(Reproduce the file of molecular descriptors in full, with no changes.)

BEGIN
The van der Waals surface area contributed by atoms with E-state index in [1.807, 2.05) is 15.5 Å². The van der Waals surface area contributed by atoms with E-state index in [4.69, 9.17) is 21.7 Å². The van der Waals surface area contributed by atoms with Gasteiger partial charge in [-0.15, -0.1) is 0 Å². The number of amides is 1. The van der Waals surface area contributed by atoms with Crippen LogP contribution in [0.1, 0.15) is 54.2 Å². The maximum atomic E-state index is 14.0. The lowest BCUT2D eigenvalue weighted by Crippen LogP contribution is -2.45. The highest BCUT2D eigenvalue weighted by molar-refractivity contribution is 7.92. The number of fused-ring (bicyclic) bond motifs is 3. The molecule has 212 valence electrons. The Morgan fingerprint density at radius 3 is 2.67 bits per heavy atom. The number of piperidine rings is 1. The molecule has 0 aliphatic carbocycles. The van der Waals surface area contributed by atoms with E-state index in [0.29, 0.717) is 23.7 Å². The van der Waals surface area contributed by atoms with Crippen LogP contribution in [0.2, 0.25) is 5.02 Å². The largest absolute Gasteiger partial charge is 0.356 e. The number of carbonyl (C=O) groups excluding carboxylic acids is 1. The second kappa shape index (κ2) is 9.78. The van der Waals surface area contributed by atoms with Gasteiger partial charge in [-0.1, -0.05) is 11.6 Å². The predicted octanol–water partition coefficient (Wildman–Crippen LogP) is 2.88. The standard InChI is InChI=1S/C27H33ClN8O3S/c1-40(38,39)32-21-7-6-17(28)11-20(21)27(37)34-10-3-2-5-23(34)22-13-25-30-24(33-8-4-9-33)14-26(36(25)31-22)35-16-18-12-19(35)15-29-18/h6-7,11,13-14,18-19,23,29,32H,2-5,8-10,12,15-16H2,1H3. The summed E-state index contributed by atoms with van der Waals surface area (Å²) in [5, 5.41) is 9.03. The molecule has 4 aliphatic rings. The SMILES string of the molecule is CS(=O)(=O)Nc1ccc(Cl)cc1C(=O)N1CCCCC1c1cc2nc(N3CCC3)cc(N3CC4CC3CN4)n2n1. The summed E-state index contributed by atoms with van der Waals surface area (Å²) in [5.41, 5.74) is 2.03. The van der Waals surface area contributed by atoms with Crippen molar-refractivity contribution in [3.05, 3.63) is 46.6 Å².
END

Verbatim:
The van der Waals surface area contributed by atoms with E-state index in [1.807, 2.05) is 15.5 Å². The van der Waals surface area contributed by atoms with E-state index in [4.69, 9.17) is 21.7 Å². The van der Waals surface area contributed by atoms with Gasteiger partial charge in [-0.15, -0.1) is 0 Å². The number of amides is 1. The van der Waals surface area contributed by atoms with Crippen LogP contribution in [0.1, 0.15) is 54.2 Å². The maximum atomic E-state index is 14.0. The lowest BCUT2D eigenvalue weighted by Crippen LogP contribution is -2.45. The highest BCUT2D eigenvalue weighted by molar-refractivity contribution is 7.92. The number of fused-ring (bicyclic) bond motifs is 3. The molecule has 212 valence electrons. The Morgan fingerprint density at radius 3 is 2.67 bits per heavy atom. The number of piperidine rings is 1. The molecule has 0 aliphatic carbocycles. The van der Waals surface area contributed by atoms with E-state index in [0.29, 0.717) is 23.7 Å². The van der Waals surface area contributed by atoms with Crippen LogP contribution in [0.2, 0.25) is 5.02 Å². The largest absolute Gasteiger partial charge is 0.356 e. The number of carbonyl (C=O) groups excluding carboxylic acids is 1. The second kappa shape index (κ2) is 9.78. The van der Waals surface area contributed by atoms with Gasteiger partial charge in [-0.1, -0.05) is 11.6 Å². The predicted octanol–water partition coefficient (Wildman–Crippen LogP) is 2.88. The standard InChI is InChI=1S/C27H33ClN8O3S/c1-40(38,39)32-21-7-6-17(28)11-20(21)27(37)34-10-3-2-5-23(34)22-13-25-30-24(33-8-4-9-33)14-26(36(25)31-22)35-16-18-12-19(35)15-29-18/h6-7,11,13-14,18-19,23,29,32H,2-5,8-10,12,15-16H2,1H3. The summed E-state index contributed by atoms with van der Waals surface area (Å²) in [5, 5.41) is 9.03. The molecule has 4 aliphatic rings. The SMILES string of the molecule is CS(=O)(=O)Nc1ccc(Cl)cc1C(=O)N1CCCCC1c1cc2nc(N3CCC3)cc(N3CC4CC3CN4)n2n1. The summed E-state index contributed by atoms with van der Waals surface area (Å²) in [5.41, 5.74) is 2.03. The van der Waals surface area contributed by atoms with Crippen molar-refractivity contribution in [3.05, 3.63) is 46.6 Å².